We can, therefore, as a result of these perambulations, draw some important conclusions. Where we can identify sources for the HB that are otherwise lost for the period before about 600 these are almost entirely legendary. If the HB’s statements about fifth-century chronology came from one of these sources there would be no reason at all to assume that they were any more trustworthy. There is, however, no need to assume that they came from a separate lost source as they could derive from comments in the manuscript of his identifiable, surviving sources. If this is the case there is, again, no compelling reason to suppose that these entries were more reliable by modern historical standards than the legends about Maximus, Vortigern, Emrys, Germanus or Patrick. The entry about Decius and Valerian might be a fifth-century entry but need by no means be British (indeed, however one understands it, it need not be British) and the entry about Ambrosius, Vitalinus and ‘Guoloph’ had over three hundred years in which to be written into the manuscript of Prosper or Victorius. The dates assigned to Vortigern and to the adventus saxonum are calculations by the HB’s author. In the next section we will look at possible confusions contained in these and other entries. Overall, then there is no reason why we should place any trust in, or weight upon, the HB’s British chronology for the fifth century.

* The Romans and their heirs counted the numerical difference between days and years differently from modern westerners.  They counted the first and the last numbers inclusively, rather than simply deducting the start date from the end date.  The day after the Kalends of March (2 March) was counted as the sixth day before the Nones of March (7 March) rather than the fifth as one might expect.  Thus the HB counts the difference between the consulate of Valentinian and Theodosius (425) and that of Felix and Taurus (428) as four years rather than three.  It is also why he calculates twenty-three nineteen-year cycles as 438 rather than 437 years.  When looking at Nennius’ calculations it is important to remember this and not to slip back and forth between modern arithmetic and antique ‘inclusive’ counting to suit one’s argument.

Sunday, 20 February 2011

Brokeback Cartulary: Thoughts inspired by Queer History Month. 1: 'Politically Correct' and Proud

It is Queer - or LGBT - History Month, an umbrella for a series of events established in (I think) 2004 or 2005 on the model of Black History Month.  As a politically committed historian and - as I firmly believe - because the politics of good history, embedded in its very methodology, are inescapably those of the secular, humanist left (I have given a paper on this topic - see my CV - and some day I will write something up about this, but for now you'll just have to bear with me) I thought I would pen a few pieces in support.

The first thing I wanted to say - which is not entirely on-topic but it'll serve as an introduction because it's something I've been meaning to write for a while - is that it is important for historians to be 'politically correct'.  I hate the fact that the term 'politically correct' has become a term of abuse.  One only needs to read (if one can stomach it) the odious Richard Littlejohn in The Daily Mail* or watch the only marginally less odious Jeremy Clarkson and his slimy sidekick on Top Gear (watch this clip because it's brilliant, but watch the whole clip or you'll miss the point, just like the Daily Mail - unsurprisingly - did) to see how this is.  Tragically, one can all too often hear university history students in seminars starting comments with 'I know it sounds a bit politically correct but...' (just like the girls say 'I'm not a feminist but...', because they don't want to put the boys off**), or saying 'but isn't that just 'political correctness'?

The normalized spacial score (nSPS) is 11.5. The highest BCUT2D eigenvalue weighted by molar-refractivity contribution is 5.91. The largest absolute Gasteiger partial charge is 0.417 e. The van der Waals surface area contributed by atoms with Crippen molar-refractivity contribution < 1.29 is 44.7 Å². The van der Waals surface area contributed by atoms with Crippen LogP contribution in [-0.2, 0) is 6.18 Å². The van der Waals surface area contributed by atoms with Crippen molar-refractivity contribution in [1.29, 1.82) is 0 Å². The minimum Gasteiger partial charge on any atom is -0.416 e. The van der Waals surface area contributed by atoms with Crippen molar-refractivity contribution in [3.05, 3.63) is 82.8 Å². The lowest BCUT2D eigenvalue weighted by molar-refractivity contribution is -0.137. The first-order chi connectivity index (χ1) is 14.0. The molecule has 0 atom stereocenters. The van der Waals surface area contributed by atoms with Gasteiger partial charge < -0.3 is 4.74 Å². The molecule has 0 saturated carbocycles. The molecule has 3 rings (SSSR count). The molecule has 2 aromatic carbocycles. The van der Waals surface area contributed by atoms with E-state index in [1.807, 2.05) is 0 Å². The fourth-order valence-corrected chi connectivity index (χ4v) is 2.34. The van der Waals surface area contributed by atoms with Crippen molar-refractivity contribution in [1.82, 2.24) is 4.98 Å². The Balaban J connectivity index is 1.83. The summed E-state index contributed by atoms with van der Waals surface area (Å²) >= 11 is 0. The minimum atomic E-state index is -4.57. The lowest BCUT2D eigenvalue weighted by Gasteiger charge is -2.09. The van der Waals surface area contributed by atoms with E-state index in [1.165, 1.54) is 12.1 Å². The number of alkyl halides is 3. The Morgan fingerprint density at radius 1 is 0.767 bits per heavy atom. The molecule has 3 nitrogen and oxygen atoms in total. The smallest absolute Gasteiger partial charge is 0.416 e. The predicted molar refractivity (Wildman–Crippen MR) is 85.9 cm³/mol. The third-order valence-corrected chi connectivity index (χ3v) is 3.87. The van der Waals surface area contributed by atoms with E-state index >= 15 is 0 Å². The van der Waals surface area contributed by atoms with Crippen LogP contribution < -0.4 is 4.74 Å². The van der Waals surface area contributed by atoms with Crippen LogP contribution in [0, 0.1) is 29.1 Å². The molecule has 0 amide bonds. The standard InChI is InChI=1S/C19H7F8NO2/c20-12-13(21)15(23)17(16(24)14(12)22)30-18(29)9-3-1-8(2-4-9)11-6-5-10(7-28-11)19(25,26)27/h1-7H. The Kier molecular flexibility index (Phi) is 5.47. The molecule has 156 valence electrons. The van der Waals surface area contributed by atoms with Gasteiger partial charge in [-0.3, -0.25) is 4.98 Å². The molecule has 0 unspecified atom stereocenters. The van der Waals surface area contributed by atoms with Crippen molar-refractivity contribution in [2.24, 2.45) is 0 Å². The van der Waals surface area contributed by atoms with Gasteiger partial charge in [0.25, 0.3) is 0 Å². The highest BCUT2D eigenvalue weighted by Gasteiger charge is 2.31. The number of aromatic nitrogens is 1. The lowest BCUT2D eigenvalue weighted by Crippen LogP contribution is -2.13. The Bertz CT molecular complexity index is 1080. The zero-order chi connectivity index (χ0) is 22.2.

So what exactly do we mean by 'politically correct'?  We mean this.  We mean avoiding vocabulary that will cause unnecessary offence to particular groups within society, especially groups who lack the institutionally-ingrained levels of power (social, cultural, formal political) that dominant groups have and are thus likely to suffer casual discrimination, abuse and violence as a result.  Now, as an historian it is my job to try and project myself into other ways of seeing the world, to try and explain and understand (if not to excuse them) but try as I might I do find it hard to find any even remotely cogent or humane reason why political correctness so defined should be viewed as a bad thing, as something to be mocked.  Indeed, trying to project yourself into other world views to attempt to understand and explain them and see that there isn't just one way of seeing the world (even if they aren't all necessaily equally valid) - something I would see as one of the Two Really Important Things about being an historian - lies fundamentally at the core of what is denigrated as 'political correctness'.  Therefore, I would say that good history is, by its very nature, politically correct.

Sometimes I hear it said that 'political correctness' is something new. A case in point is the furore, led naturally by the right-wing press, about the desire to change the name of Guy Gibson's dog, 'Nigger' in a remake of the film The Dambusters. The issue I raise does not concern whether or not this would be the right thing to do, historically, or indeed the ethics of celebrating a raid that was extremely destructive of civilian lives (and cost the lives of over 50 RAF/RCAF crew) and made little or no difference to the course of the war - tricky issues - but simply the idea I heard expressed, in a 'Today' programme interview with Richard Todd (who played Gibson in the original) and one of the last surviving crew-members (perhaps the last surviving crew-member), that 'we didn't have political correctness in our day'.